Chemotherapy and radiation ended two months ago. I never lost the hair on my head but I did lose most of the hair on my face save my mustache. More importantly, I never lost my voice nor my ability to eat solid food. My radiation oncologist was dumbfounded; I am relieved and intensely grateful.
There’s a reason the Greeks wrote tragedies
At the beginning of this year, Cynthia Allen interviewed me for this year’s Feldenkrais Awareness® Summit (Affiliate link*). I was delighted that she’d asked me to be part of the Spirituality meets Physiology track, in part because I’m usually perceived as such a “sciencey” type.
Since I’d taught a new series of Awareness Through Movement® lessons for my (almost) annual ATM® summer camp, The Peculiar Power of Prayer, back in 2018, Cynthia and I have had a few conversations about Feldenkrais® teachers bringing our work to their communities of faith. We’d also discussed our shared fascination with the ways that both prayer and ATM use movement to change consciousness.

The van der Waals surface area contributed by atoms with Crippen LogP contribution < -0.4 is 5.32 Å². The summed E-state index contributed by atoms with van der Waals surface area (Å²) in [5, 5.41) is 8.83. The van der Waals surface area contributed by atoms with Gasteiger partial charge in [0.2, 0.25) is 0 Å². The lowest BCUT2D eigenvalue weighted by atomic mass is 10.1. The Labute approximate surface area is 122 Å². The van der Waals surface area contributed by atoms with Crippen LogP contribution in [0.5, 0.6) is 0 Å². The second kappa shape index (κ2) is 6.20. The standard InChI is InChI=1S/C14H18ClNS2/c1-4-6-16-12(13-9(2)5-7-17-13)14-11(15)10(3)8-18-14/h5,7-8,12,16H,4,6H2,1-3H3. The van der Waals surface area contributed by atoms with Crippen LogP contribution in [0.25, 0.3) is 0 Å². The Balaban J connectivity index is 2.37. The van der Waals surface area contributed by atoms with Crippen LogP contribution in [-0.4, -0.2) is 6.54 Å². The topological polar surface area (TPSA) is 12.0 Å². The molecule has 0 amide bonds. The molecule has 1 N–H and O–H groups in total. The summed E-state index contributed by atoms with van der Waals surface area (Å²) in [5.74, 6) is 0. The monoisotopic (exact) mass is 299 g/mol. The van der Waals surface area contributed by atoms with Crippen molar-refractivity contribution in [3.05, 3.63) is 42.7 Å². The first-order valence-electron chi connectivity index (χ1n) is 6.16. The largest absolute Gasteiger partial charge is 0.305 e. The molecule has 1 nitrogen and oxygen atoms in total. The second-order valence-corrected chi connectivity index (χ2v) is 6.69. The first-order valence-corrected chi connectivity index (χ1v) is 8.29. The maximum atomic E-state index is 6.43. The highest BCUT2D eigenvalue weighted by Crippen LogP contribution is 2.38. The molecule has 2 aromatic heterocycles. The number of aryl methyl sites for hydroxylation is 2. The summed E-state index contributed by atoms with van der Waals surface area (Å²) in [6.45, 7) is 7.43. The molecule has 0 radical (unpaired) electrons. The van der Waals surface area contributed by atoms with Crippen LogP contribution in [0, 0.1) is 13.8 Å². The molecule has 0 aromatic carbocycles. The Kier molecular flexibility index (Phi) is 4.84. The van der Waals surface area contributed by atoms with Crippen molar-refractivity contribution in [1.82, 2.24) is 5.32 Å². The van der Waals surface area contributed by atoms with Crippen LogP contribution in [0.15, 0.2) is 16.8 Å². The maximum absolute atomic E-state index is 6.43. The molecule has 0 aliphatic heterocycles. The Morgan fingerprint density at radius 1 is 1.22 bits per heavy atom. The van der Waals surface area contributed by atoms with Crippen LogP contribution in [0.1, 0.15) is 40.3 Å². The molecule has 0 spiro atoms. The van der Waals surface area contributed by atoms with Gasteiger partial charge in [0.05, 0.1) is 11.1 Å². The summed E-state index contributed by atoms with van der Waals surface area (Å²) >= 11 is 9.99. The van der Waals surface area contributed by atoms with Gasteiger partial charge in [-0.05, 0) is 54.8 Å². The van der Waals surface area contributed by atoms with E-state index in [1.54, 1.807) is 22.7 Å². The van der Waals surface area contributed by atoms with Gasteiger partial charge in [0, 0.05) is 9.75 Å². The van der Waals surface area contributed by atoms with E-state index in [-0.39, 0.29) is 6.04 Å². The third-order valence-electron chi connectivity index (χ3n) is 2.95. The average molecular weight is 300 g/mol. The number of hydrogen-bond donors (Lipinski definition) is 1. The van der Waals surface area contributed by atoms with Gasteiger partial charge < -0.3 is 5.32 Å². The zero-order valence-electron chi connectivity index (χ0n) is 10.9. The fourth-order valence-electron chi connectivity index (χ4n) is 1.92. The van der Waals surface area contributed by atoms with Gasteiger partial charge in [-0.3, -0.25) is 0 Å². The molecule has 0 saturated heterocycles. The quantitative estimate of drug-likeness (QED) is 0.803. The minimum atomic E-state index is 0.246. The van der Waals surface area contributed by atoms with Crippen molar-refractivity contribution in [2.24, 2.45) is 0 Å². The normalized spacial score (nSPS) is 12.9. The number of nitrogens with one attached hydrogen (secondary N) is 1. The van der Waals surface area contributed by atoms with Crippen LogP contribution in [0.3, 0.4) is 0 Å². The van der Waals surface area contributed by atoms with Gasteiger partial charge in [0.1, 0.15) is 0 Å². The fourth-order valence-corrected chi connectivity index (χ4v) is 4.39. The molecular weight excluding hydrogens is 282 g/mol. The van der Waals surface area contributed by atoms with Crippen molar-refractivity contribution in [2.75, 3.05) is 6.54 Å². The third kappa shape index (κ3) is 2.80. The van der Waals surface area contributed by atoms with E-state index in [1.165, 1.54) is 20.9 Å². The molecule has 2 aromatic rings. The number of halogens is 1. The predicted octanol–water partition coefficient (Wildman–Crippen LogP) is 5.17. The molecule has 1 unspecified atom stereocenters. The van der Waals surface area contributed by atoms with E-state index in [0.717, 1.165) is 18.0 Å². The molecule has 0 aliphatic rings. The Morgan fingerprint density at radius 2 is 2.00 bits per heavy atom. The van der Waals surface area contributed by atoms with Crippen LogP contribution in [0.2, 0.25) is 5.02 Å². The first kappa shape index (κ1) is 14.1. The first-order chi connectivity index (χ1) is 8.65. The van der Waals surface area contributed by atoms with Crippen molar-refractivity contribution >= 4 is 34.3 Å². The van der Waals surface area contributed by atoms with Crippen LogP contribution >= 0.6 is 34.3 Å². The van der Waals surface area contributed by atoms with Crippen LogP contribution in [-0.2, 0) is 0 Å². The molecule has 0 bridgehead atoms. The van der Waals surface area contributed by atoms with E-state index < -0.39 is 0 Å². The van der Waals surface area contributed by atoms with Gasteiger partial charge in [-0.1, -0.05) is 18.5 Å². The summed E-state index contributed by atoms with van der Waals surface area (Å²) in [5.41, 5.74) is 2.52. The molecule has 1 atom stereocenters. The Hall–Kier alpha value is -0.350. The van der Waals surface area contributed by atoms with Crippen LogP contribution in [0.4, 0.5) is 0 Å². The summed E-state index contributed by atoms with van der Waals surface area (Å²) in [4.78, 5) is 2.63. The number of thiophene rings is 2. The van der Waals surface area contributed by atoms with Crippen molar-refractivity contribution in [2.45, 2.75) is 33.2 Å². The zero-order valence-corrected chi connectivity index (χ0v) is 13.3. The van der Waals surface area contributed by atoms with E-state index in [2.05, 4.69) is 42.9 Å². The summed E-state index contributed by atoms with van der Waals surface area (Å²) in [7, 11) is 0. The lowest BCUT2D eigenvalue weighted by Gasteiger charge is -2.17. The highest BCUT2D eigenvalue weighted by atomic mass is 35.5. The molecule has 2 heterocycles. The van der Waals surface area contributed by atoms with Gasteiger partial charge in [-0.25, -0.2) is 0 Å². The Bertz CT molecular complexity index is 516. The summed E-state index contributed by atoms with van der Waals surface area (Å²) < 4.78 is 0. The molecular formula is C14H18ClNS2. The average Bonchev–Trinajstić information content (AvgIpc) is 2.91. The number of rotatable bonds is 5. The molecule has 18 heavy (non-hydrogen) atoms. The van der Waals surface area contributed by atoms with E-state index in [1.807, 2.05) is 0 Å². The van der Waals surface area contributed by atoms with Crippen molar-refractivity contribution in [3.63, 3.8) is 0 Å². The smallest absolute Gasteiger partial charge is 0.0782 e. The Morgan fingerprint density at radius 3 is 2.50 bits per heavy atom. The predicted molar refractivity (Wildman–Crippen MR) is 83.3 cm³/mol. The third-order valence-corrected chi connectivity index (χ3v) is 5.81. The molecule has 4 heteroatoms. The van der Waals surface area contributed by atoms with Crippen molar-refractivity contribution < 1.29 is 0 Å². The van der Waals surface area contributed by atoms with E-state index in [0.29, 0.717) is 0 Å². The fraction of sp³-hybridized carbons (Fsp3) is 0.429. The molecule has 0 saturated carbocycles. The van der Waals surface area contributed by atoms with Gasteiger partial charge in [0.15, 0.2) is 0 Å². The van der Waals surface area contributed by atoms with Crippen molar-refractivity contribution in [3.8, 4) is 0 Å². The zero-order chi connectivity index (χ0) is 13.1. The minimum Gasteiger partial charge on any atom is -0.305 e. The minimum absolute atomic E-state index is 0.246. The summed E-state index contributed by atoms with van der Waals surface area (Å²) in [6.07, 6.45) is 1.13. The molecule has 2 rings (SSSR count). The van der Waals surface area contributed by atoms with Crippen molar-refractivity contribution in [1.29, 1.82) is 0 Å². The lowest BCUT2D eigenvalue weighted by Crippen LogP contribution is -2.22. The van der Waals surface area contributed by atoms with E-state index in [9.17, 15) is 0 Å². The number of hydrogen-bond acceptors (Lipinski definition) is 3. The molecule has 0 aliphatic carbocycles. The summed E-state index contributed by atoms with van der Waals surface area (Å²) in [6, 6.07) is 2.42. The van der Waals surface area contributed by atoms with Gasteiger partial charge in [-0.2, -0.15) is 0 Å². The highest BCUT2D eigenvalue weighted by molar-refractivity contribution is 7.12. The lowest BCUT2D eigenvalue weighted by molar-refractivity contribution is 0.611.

On the way to somewhere else
Doorways are marked by the physical traces of many a child’s growing up.
Exits and entries: you pass through them on the way to somewhere else. We don’t dawdle in the place between places.
In this time of sheltering at home, a closed door has come to symbolize safety. Nowadays, an entryway can also remind us of the places we cannot go, the ones we miss and the ones we don’t.
The good news is that I get to use a word I just learned.
I think I learned to use a bilingual dictionary first. It had words and pictures in it. I was five years old, going to kindergarten in East Orange, New Jersey. That’s when I developed my avid fascination with being able to learn what words mean, whether I read it in a scientific journal or the New York Times, on social media or on a wall.